I seem to have gotten busy and forgotten to post this one — BHI is an insurance analytics company wanted a complete redesign, which we delivered.
Haven’t had any new sites to post in quite a while, but this was worth mentioning.
Previous to this, jQuery 1.x was the IE8-compatible version and 2.x was the forward-looking version which only worked in IE9 and modern browsers. This was confusing to a lot of newcomers who just assumed that 2.x was the latest and greatest version, so now we have”jQuery Compat” 3.x and jQuery 3.x instead.
Please note that there are some breaking changes, plus this is an alpha release, so don’t do anything reckless like using it in production untested.
If you have a very long list of options, neither <select multiple> nor <input type=”checkbox”> is quite ideal. This combines the two using jQuery.
When an option is selected, a checkbox (with label) is automatically created using the same “name” and “value” attributes. When the checkbox is un-checked, it fades away (after a brief delay) and is re-attached to the single-select.
Nothing new to add to the portfolio right now, so I’ve been continuing to study up on AngularJS 1.3 and improving my employee directory app, mostly through code optimizations — I’ve still got a lot to learn.
I bought an e-book version of ng-book by Ari Lerner recently, and have been working my way through it. I have an unusual approach to learning a new language or framework, I think — first I learn what it is, then I study the tutorial, then I study the documentation and try to build something, and then (if I still need it) I buy a good book to help me out.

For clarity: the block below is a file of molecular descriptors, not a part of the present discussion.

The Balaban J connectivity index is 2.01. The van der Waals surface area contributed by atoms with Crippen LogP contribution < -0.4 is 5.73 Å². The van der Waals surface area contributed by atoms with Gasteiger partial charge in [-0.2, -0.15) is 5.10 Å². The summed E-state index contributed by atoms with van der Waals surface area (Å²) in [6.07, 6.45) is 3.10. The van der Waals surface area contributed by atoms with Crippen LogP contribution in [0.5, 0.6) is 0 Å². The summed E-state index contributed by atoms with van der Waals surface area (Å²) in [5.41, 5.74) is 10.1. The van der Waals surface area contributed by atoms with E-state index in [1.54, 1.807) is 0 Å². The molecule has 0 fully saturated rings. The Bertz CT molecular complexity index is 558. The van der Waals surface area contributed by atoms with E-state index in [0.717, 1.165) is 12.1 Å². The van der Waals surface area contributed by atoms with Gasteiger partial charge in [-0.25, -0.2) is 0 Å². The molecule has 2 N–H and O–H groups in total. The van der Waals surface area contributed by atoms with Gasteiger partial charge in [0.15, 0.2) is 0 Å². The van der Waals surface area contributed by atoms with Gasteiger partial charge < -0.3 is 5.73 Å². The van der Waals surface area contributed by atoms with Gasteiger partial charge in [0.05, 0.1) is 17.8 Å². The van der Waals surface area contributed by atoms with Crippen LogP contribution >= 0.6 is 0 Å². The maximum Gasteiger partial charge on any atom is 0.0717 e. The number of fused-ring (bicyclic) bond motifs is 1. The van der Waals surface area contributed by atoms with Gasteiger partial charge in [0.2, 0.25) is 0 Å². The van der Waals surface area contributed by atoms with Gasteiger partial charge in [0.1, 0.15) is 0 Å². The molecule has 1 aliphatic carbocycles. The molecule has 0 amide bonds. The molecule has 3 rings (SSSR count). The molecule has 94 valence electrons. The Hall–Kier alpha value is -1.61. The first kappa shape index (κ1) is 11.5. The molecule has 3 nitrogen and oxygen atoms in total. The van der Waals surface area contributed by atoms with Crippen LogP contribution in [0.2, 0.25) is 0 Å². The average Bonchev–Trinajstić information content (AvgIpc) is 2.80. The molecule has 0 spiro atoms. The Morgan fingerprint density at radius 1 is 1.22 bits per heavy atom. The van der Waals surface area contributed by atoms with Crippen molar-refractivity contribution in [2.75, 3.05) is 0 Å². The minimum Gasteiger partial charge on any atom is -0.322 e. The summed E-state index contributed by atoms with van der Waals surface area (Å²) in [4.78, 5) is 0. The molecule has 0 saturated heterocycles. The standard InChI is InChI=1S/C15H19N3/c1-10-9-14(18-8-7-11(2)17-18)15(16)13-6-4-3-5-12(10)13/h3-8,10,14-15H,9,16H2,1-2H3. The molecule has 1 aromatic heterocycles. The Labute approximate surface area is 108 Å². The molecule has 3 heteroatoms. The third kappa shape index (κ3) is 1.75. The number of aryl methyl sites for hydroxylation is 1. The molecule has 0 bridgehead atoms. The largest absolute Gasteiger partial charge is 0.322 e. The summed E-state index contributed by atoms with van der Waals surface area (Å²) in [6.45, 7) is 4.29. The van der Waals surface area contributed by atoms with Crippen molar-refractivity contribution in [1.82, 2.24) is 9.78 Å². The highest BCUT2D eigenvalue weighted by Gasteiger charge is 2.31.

When I was first learning jQuery, that book was O’Reilly’s jQuery Cookbook by Cody Lindey (et.al.) — it didn’t try to teach me jQuery from scratch, but approached it in a “here’s a problem, here’s how to solve it” way that I personally prefer. (It might be worth mentioning that I was never a good classroom learner in school. In my opinion, the best thing about a good instructional book is that you can learn from it at your own pace.)
ng-book doesn’t use the cookbook approach, but it does walk through AngularJS in a much clearer manner than the documentation does. So far, almost every chapter has taught me something new that I’ve implemented in my existing code. If you were to ask me the best way to learn AngularJS from the beginning, I’d suggest the official tutorial followed by ng-book, and use the documentation to fill in the technical gaps as you implement what you learn.
One of the first sites I built when joining my current employer about three years ago was Pascal pour Elle, a salon whose website needed a makeover and HTML5 update. Recently, the client wanted a full makeover, so I got back to work. The new and improved site rolled out last Friday. Continue reading Rebuilt site: Pascal pour Elle
:after CSS pseudo-classes, the usual answer is, “You can’t.” Since those CSS pseudo-classes aren’t part of the DOM, you can’t use DOM methods to manipulate them.
Well, that’s not exactly true. It’s more like, I didn’t have a lot of use for it at the time. But now, I’ve got a (small, non-public) project at work that I built using MVC principles, jQuery and some class-driven HTML templates, and rewriting the whole thing in AngularJS would be completely natural.
Online tutorials and documentation are all well and good, but it’s much easier to learn something new if you already have a project you want to use it on.